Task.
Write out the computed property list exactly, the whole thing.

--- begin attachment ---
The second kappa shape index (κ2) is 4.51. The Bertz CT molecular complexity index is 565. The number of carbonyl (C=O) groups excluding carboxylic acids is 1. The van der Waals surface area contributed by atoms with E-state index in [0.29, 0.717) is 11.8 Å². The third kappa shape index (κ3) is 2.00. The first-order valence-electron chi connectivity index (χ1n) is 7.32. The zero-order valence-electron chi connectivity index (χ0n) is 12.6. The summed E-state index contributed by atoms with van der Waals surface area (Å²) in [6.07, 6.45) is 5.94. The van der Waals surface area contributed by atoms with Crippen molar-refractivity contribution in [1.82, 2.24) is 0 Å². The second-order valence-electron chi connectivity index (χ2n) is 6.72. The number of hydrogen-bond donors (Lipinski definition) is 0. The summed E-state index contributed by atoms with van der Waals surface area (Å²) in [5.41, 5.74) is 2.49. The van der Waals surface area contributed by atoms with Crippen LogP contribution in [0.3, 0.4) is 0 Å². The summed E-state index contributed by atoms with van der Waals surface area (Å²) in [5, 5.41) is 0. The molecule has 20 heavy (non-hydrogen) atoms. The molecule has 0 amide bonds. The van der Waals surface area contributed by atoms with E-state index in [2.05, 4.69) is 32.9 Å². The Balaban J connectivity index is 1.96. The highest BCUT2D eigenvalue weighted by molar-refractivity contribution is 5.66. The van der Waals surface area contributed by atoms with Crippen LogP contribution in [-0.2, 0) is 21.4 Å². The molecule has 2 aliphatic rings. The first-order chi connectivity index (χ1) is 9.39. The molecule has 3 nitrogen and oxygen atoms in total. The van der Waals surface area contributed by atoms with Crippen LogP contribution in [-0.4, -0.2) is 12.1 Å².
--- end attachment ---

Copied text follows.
The second kappa shape index (κ2) is 4.51. The Bertz CT molecular complexity index is 565. The number of carbonyl (C=O) groups excluding carboxylic acids is 1. The van der Waals surface area contributed by atoms with E-state index in [0.29, 0.717) is 11.8 Å². The third kappa shape index (κ3) is 2.00. The first-order valence-electron chi connectivity index (χ1n) is 7.32. The zero-order valence-electron chi connectivity index (χ0n) is 12.6. The summed E-state index contributed by atoms with van der Waals surface area (Å²) in [6.07, 6.45) is 5.94. The van der Waals surface area contributed by atoms with Crippen molar-refractivity contribution in [1.82, 2.24) is 0 Å². The second-order valence-electron chi connectivity index (χ2n) is 6.72. The number of hydrogen-bond donors (Lipinski definition) is 0. The summed E-state index contributed by atoms with van der Waals surface area (Å²) in [5.41, 5.74) is 2.49. The van der Waals surface area contributed by atoms with Crippen LogP contribution in [0.3, 0.4) is 0 Å². The summed E-state index contributed by atoms with van der Waals surface area (Å²) in [5, 5.41) is 0. The molecule has 20 heavy (non-hydrogen) atoms. The molecule has 0 amide bonds. The van der Waals surface area contributed by atoms with E-state index in [2.05, 4.69) is 32.9 Å². The Balaban J connectivity index is 1.96. The highest BCUT2D eigenvalue weighted by molar-refractivity contribution is 5.66. The van der Waals surface area contributed by atoms with Crippen LogP contribution in [-0.2, 0) is 21.4 Å². The molecule has 2 aliphatic rings. The first-order chi connectivity index (χ1) is 9.39. The molecule has 3 nitrogen and oxygen atoms in total. The van der Waals surface area contributed by atoms with Crippen LogP contribution in [-0.4, -0.2) is 12.1 Å².